The company I consulted had even developed a high-definition 3-D Steadicam-like unit, and I got to see the test footage they'd shot at a recent football match. The cameraman could literally wander right into the field, with somebody tapping his shoulder whenever he needed to get out of the way of play.


    I have no interest in sports but it was obvious that someone who was into sports would definitely think it was the coolest thing they'd ever seen.

  • by ScrewTivo (458228) on Saturday March 25, 2006 @09:09AM (#14993316) Homepage
    well. With sports isn't that the idea? It is truly awesome, you see everybody reaching from their seats to grab items that appear right in front of their eyes, but when the motion gets to fast then it gets blurry. It happens even at their newest 3D movie Mickey's PhilharMagic. All the parks have a 3D movie and I enjoy seeing them over and over because the effects are so awesome and the air conditioning is great!

    I thought they needed special theaters to show these movies but the family just saw Chicken Little in 3D at a regular theater. It is impressive. The glasses are just polarized lenses at 90 degree offset.

    I don't know if this is the system they are talking about here, but Disney is typically on the cutting edge of this stuff and they have been doing 3D for years. Kodak sponsors the exhibits.
  • by dpbsmith (263124) on Saturday March 25, 2006 @12:08PM (#14993696) Homepage
    Won't work. Geometric distortion is the fatal flaw in all screen-and-glasses systems. The geometry of the image only looks natural from a very small number of seats, and only if the camera is photographing with a "normal" focal-length lens. Under all other conditions, the 3D image has distorted geometry. Actually this is true even with flat images, but it is much more acceptable in those situations.

    3D movies work for "fantasy" movies, where Cabinet-of-Dr-Caligari-like distortions don't affect (or even enhance) the viewing experience. They work for short novelty films and roller-coaster-like "This-Is-Cinerama"-type spectacles. But when you want a sustained, realistic impression of physical presence, the distortions much more serious.

    Think of it this way. Can you enjoy sports in black-and-white? Yes. Can you enjoy sports in reasonably faithful color? Yes. Could you enjoy sports in psychedelic, distorted color? I doubt it, although such distortions might not matter in a comedy or a cartoon.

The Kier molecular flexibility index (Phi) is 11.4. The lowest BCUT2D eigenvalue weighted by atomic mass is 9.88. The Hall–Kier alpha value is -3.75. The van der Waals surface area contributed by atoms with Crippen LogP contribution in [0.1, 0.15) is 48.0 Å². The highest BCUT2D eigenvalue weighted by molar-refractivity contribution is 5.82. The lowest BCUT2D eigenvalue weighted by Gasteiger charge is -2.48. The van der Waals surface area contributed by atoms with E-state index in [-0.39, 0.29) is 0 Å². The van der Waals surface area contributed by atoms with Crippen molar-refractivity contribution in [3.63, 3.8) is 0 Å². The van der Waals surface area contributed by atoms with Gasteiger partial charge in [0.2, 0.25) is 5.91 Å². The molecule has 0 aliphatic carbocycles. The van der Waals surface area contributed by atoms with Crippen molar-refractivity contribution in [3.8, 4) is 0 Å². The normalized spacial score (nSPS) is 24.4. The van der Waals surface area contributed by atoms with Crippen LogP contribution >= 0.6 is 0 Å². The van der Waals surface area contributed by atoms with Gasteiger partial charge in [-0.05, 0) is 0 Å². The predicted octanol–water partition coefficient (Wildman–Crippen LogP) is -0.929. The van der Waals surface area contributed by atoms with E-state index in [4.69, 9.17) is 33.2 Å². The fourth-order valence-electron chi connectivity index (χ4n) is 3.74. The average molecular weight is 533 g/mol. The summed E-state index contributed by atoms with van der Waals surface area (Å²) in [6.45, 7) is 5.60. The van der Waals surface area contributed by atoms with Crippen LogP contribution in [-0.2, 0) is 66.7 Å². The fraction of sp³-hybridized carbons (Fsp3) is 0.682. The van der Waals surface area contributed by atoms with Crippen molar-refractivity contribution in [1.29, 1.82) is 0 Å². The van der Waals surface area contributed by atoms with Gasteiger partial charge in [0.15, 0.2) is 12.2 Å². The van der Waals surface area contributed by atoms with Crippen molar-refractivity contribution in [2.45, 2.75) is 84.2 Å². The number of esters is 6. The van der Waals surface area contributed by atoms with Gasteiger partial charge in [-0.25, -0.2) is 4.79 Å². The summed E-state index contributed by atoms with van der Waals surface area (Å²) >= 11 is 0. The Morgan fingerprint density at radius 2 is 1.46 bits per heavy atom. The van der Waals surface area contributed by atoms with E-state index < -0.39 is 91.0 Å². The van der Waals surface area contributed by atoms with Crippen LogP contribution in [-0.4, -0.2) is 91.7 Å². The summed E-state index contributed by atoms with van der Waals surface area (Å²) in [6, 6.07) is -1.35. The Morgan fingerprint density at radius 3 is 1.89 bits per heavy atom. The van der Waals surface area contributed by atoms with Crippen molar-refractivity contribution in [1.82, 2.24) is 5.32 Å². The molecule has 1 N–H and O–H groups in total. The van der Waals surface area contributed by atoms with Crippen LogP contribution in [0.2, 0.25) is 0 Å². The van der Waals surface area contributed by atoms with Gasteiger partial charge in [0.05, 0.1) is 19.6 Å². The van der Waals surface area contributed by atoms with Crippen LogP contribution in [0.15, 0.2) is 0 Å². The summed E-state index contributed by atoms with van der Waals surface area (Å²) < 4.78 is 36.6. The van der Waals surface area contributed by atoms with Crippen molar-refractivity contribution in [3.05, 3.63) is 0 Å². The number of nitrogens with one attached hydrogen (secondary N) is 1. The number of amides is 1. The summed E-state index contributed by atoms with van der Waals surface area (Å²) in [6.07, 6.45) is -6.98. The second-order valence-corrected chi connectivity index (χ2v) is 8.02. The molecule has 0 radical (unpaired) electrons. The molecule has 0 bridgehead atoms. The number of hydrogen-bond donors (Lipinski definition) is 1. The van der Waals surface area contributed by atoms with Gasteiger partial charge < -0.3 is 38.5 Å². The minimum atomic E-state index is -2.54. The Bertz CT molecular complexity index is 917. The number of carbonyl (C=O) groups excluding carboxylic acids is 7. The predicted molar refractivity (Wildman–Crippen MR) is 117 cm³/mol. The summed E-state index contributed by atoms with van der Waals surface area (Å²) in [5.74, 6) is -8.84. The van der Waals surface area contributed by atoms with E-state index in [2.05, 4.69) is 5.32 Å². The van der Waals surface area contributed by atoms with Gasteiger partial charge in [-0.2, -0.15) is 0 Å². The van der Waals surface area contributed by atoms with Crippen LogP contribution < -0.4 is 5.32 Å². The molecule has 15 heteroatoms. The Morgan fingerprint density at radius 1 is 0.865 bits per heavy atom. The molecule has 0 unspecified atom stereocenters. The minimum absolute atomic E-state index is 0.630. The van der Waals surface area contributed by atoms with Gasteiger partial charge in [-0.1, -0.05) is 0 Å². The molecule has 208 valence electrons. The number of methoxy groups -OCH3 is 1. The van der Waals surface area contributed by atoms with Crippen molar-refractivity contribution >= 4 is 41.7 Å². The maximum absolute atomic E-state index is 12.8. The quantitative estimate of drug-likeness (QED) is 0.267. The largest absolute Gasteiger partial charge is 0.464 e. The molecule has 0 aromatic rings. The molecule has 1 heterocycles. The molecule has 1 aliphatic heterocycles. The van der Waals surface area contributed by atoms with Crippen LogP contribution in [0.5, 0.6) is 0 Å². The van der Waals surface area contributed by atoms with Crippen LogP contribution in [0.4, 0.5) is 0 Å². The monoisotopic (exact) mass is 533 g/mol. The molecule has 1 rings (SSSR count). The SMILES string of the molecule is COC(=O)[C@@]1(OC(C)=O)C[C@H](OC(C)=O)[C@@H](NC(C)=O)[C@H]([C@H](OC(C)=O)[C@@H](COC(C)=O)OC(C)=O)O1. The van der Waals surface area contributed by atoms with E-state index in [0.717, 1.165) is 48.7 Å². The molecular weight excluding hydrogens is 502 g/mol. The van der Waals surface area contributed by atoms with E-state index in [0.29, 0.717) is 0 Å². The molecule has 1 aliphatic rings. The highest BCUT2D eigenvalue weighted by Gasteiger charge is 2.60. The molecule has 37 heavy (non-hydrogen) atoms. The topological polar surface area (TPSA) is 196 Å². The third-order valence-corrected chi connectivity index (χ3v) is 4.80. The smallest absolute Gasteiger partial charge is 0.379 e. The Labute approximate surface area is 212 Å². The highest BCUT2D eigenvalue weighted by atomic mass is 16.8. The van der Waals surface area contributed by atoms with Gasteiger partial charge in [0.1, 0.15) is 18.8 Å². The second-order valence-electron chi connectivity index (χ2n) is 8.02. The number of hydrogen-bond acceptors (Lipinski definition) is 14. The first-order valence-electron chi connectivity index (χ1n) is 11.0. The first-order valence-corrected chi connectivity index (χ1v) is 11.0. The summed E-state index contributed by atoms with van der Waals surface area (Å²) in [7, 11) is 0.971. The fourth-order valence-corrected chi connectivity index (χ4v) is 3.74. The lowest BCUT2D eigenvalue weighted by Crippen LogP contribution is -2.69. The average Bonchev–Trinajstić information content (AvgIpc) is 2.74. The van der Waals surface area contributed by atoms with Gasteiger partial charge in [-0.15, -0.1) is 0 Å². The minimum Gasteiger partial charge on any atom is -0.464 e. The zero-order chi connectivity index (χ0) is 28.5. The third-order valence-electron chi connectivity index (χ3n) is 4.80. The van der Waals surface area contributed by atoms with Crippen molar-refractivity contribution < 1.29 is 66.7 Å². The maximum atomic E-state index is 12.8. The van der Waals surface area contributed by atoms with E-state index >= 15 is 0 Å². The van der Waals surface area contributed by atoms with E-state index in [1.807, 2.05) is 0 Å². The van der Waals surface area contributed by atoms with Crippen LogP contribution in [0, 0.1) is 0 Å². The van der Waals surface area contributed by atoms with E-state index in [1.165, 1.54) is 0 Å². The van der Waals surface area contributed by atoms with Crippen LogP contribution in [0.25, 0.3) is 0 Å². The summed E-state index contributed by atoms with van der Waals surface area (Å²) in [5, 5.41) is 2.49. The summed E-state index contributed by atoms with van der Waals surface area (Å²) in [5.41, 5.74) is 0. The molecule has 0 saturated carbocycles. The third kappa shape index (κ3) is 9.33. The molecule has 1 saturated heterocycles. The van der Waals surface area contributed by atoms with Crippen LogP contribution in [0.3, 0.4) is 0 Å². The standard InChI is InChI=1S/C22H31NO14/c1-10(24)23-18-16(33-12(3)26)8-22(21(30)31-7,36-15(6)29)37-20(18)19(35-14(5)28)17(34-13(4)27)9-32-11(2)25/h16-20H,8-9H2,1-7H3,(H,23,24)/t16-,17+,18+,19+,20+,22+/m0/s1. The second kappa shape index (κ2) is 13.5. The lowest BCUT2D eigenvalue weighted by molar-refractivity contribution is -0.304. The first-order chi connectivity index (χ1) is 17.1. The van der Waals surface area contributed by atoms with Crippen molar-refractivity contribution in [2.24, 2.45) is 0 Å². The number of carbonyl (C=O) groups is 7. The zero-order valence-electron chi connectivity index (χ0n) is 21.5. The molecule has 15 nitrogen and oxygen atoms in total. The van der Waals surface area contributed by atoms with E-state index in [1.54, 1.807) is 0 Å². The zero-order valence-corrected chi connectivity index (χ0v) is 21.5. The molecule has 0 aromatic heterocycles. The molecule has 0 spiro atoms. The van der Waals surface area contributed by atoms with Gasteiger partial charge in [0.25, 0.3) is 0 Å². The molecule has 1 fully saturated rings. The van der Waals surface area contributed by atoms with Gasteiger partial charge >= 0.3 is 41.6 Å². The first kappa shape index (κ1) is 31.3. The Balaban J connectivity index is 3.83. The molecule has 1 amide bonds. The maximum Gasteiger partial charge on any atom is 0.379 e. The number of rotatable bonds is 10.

Why is this distortion inevitable? It's because in a live theatre every single eyeball gets a different view of the stage, one for every eyeball in the audience. Someone sitting front left sees a stereo pair, someone sitting rear right sees a stereo pair, but they are different stereo pairs. In a 3D movie, everyone sees the same pair of images. Put a 3D camera in a live theatre, then screen the results: the only person with an undistorted view is the person sitting in the same seat the camera was in when it shot the scene.

    Another way to think of it. Suppose that in a 3D movie Ann Miller is twenty feet from the camera, and suppose she pitches a handkerchief directly toward the camera and it lands ten feet away. When the results are screened, whereever you are sitting you are going to see that handkerchief come straight toward you and land halfway between you and the screen. If you're sitting ten feet from the screen at the right, that handkerchief will come toward the right and land five feet away--and all the depth in the scene will be half as deep as it should be, and every cube in the scene will be a parallelopiped skrooged toward the right.

    If you're sitting forty feet from the screen at the left, that handkerchief will come toward the left and land twenty feet away. And all the depth in the scene will be exaggerated, twice as deep as it should be. And everything that's square will turn into a rhombus, skrooged toward the left.

    And it gets even worse if you add wide-angle and telephoto shots. Telephoto shots flatten depth; in a baseball game, the batter seems to be standing only ten feet from the pitcher. But it's not that obvious in a 2D image. In a 3D image, you will get the same effect and you won't be able to ignore it.

    Do you think this sort of thing is likely to affect your enjoyment of a sports event, which consists (in part) of appreciating the precise geometry of the playing field and the skill of the players in judging distances? I do.